TOLEDO, Ohio — State and local public health officials have confirmed that three reports of severe pulmonary illness are likely connected to vaping. In addition, eleven more reports are being investigated, according to the Ohio State Health Department.

The Centers for Disease Control and Prevention (CDC) have also issued updated recommendations on vaping for the public.

The health department issued an alert on Aug. 23 to healthcare providers and asked them to report all suspected cases of serious pulmonary illness. 

Ohio’s three confirmed cases include two females and one male who are between 18 and 26 years old. They were all hospitalized and one of them is a Lucas County resident while the other two are from Richland and Union counties.

Oregon was the latest state to report a death from lung illness linked to vaping. Meanwhile, the Ohio Department of Health Medical Director Mark Hurst is recommending people to stop vaping while the investigation continues. 

"There is good reason to believe it (vape) is not safe. The vaping contents include not only nicotine, which is an addictive substance, but include cancer-causing chemicals, fine particulates that can be deposited into the lungs, and heavy metals," Ohio Department of Health Medical Director Mark Hurst said.

Right now, there is no further information about these cases

The CDC has reported more than 200 possible cases from 25 states and it has updated the recommendations on vaping for the public, which include:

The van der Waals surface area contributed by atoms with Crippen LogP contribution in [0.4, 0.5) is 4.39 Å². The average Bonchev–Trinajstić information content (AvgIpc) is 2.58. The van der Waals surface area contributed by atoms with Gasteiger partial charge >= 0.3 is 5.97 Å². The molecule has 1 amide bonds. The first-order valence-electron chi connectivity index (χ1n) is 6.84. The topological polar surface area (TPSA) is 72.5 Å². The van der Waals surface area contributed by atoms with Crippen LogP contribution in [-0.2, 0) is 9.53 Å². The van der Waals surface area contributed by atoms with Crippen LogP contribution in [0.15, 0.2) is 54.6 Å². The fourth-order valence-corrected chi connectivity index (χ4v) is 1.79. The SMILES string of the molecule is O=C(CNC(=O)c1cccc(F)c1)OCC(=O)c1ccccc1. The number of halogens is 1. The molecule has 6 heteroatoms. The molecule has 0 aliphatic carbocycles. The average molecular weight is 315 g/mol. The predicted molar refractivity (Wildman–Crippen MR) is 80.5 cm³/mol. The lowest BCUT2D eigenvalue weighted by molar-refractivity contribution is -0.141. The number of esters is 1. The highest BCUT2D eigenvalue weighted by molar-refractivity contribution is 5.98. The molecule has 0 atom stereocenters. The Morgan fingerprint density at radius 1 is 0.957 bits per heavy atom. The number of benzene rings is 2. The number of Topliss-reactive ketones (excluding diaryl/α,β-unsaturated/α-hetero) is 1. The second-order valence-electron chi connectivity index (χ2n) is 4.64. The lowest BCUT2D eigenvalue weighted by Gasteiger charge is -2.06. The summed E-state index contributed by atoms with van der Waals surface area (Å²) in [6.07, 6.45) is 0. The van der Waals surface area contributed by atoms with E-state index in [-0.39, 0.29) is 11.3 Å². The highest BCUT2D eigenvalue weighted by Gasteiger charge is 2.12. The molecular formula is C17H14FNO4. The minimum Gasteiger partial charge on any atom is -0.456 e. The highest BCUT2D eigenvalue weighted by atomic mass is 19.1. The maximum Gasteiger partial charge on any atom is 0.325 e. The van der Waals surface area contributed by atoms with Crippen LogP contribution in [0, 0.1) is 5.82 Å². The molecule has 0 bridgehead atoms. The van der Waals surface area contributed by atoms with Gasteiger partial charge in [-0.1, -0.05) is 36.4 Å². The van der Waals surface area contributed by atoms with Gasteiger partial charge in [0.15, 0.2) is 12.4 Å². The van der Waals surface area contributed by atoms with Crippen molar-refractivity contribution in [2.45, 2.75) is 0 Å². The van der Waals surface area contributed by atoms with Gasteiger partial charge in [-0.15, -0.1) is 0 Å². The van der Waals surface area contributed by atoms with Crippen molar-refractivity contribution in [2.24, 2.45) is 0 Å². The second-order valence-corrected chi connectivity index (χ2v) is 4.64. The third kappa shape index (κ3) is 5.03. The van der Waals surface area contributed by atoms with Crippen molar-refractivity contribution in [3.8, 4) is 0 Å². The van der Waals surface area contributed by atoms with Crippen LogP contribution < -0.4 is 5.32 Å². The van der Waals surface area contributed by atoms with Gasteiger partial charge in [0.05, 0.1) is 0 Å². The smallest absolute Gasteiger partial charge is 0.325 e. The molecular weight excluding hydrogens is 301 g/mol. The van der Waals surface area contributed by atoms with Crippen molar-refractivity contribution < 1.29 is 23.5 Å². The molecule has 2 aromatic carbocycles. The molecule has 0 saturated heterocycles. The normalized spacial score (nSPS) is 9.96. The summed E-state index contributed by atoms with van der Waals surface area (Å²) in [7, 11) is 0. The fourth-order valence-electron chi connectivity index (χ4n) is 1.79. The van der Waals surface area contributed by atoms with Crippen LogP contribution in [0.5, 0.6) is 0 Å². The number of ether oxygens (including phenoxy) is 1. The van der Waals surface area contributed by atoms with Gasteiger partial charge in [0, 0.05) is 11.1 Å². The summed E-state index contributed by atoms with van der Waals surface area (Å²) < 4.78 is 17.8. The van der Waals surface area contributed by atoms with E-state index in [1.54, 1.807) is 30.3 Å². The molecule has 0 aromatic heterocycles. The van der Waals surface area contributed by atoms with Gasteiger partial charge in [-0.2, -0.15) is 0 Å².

• While the investigation is ongoing, people should consider refraining from using e-cigarette or vaping products if they are concerned about the health risks.
  • Regardless of the investigation, e-cigarette and vaping products should not be used by youth, young adults, pregnant women, or adults who do not currently use tobacco products.
  • Do not buy vaping products off the street – you do not know what they really contain that could be harmful to your health.
  • Vaping products bought on the street may contain THC or other cannabinoids.
  • Do not modify e-cigarette or vaping products or add any substances to them not intended by the manufacturer.
  • If you use e-cigarette products, monitor yourself for symptoms and promptly seek medical attention if you have concerns about your health. 

"But those who do vape, the CDC has encouraged people to not use any black market products and also has encouraged people not to use any vaping systems that have been adulterated in any way," Hurst said.

Anyone searching for help in quitting tobacco products, which include e-cigarettes, are encouraged to contact their doctor or head to the health department website for information.

The Ohio Tobacco Quit Line is also an available source and can be reached at 1-800-QUIT-NOW.

MORE FROM WTOL:

Health officials investigating 215 cases of lung disease possibly linked to vaping

Local doctor: There's no data that shows vaping is safer than smoking regular cigarettes

6 Ohioans suffer ‘severe pulmonary illness’ after vaping: Health officials issue statewide alert